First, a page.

ABS plastic printing on a cold table

    Information about the availability of my 3D printer is slowly spreading among my friends and acquaintances ... Anyone who comes to visit requires access to the device and a print demonstration, hanging for a long time over the bewitching process. But here one of the comers set a real task: to print a kind of holding device placed in a chemical solution. The solution should not dissolve the plastic, but when checking it turned out that only ABS does not dissolve, and the PLA is not that dissolved, but “floats”, losing its geometry.

    As is known, ABS-type plastic has the property of substantially more than PLA, expand when heated, and taper when cooled. The main consequence of this is the almost inevitable separation of the part or its parts from the table in the printing process and the irreparable size distortion associated with it. I do not have a heated table, but the device is urgently needed, so I myself, respectively, set the task of learning to type ABS on a cold table. Having experimented with blue scotch, office glue, hairspray (I did not try dark beer, but there are precedents in the network) and other materials, I found a way acceptable for my tasks and printer.

    The glass of the table is covered with a layer of PVA glue, which is ground until a uniform thin layer is obtained. Not frozen PVA glue, as you know, white and opaque, and frozen - transparent. By the onset of transparency of the adhesive and is determined by the readiness of the surface for printing. But it is not worth waiting too long, at the beginning of printing the glue should be freshly hardened. A very important point at the beginning of printing is the correct calibration of the table (auto-levelling). I use 9-point calibration, it takes a little more than a couple of minutes, but it is quite justified by a good calibration result. The first layer should be as thin as possible; the extruder should literally wipe the plastic in the adhesive film. Only in this case, good adhesion of the ABS to the table is ensured. In this case, I use at least 5 mm adhesion in the Cura slicer settings (better, more if there is an opportunity for the dimensions of the part). The first layer can be printed at reduced speed with an increased supply of plastic. I include in the Repetier Host 80% print speed and 120-130% feed. Airflow is turned off. After printing the first layer, I turn on a small airflow (30%), and set the speed and feed to 100%.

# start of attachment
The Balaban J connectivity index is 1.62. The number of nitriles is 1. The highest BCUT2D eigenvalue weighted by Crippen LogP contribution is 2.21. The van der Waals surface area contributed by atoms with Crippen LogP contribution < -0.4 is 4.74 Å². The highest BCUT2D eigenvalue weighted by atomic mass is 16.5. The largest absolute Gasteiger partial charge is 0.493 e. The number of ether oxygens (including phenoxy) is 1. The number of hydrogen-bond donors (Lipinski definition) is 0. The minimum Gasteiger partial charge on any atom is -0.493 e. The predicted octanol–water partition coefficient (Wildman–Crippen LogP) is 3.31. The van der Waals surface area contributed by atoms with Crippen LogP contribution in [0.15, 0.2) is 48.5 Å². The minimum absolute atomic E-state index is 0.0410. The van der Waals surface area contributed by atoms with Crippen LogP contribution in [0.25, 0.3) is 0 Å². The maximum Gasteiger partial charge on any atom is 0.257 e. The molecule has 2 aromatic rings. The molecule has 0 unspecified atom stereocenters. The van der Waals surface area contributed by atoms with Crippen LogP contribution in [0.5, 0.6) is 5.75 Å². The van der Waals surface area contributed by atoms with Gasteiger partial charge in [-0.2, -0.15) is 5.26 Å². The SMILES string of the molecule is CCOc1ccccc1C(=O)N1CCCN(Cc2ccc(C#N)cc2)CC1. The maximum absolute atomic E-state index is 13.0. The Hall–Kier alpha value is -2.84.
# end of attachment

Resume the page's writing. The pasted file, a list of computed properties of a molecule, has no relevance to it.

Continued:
After printing is complete, you have to wait until the part has completely cooled, and very carefully separate it (together with the “skirt”) from the table with a thin spatula, since the part sticks to the table very firmly and there is a danger of tearing off one or several lower layers.

    It helps a MC2 printer to easily remove the table and put it back. If it is possible to apply glue to an installed table (although it is more convenient to remove it), then it is better to wash it off from PVA under a stream of hot water. Those places that are not in contact with the printed part are washed off with just a finger, and those where the part stuck with a spatula. This suggests that the glue in these places actually dries to the glass under the influence of temperature.

    I will not lie, I do not always get to print any part made of ABS the first time, but with some experience, you can achieve good results. For example, I could not print a disc with a diameter of about 100 mm and a thickness of 10 mm with a 100% filling - it always came off. At 30% completion, such a disc was printed.

    It seems that it is necessary to develop models with cuts and notches, if possible, in order to minimize the stresses caused by plastic shrinkage during cooling.

    The following photographs illustrate the stages of applying glue to the table, the printing process and its results:

    Freshly applied PVA glue: The

    glue is almost dry, you can print: We print the

    bolts M8:

    The print has just ended:

    It is seen as a bit of a waste, "skirt" of the edge near the bolt heads, but holds:

    Thread and without any post-processing turned out quite good, but after processing the thread in one pass dice M8 simply hand - carving very good:

    already printed portion of the device (also from ABS plastic) , for which bolts were reprinted:

    Surfaces of parts made of ABS, which adjoined to a cold table during printing. As a bonus, once the ABS plastic is loaded into the printer, I printed several hooks on the frame of the working stand for hanging all kinds of wires and tools:

    Hooks in work:

    Moral: don't be afraid to experiment with printing ABS plastic on a cold table, with some persistence and skill it will turn out.

    And a home 3D printer is a useful device, so that the spiteful critics would not speak!

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